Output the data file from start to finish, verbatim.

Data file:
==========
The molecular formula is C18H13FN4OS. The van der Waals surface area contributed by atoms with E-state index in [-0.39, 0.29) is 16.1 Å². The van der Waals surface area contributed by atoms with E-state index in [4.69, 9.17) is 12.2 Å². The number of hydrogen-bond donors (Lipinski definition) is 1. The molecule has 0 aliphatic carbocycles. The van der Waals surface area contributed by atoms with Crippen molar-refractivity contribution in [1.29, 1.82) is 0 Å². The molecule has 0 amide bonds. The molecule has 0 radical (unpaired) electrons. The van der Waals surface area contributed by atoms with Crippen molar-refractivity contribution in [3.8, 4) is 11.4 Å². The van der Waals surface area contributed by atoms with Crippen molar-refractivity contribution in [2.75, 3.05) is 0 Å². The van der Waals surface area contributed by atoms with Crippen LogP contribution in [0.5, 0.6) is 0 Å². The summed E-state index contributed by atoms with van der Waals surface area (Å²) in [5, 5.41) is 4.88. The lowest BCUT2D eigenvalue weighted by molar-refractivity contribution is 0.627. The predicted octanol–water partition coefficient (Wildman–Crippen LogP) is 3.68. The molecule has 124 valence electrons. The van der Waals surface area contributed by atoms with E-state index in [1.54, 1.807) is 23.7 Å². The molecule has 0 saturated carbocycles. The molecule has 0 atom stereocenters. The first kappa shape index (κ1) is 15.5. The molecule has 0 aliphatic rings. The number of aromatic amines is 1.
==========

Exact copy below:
The molecular formula is C18H13FN4OS. The van der Waals surface area contributed by atoms with E-state index in [-0.39, 0.29) is 16.1 Å². The van der Waals surface area contributed by atoms with E-state index in [4.69, 9.17) is 12.2 Å². The number of hydrogen-bond donors (Lipinski definition) is 1. The molecule has 0 aliphatic carbocycles. The van der Waals surface area contributed by atoms with Crippen molar-refractivity contribution in [1.29, 1.82) is 0 Å². The molecule has 0 amide bonds. The molecule has 0 radical (unpaired) electrons. The van der Waals surface area contributed by atoms with Crippen molar-refractivity contribution in [3.8, 4) is 11.4 Å². The van der Waals surface area contributed by atoms with Crippen molar-refractivity contribution in [2.75, 3.05) is 0 Å². The van der Waals surface area contributed by atoms with Crippen LogP contribution in [0.5, 0.6) is 0 Å². The summed E-state index contributed by atoms with van der Waals surface area (Å²) in [5, 5.41) is 4.88. The lowest BCUT2D eigenvalue weighted by molar-refractivity contribution is 0.627. The predicted octanol–water partition coefficient (Wildman–Crippen LogP) is 3.68. The molecule has 124 valence electrons. The van der Waals surface area contributed by atoms with E-state index in [1.54, 1.807) is 23.7 Å². The molecule has 0 saturated carbocycles. The molecule has 0 atom stereocenters. The first kappa shape index (κ1) is 15.5. The molecule has 0 aliphatic rings. The number of aromatic amines is 1.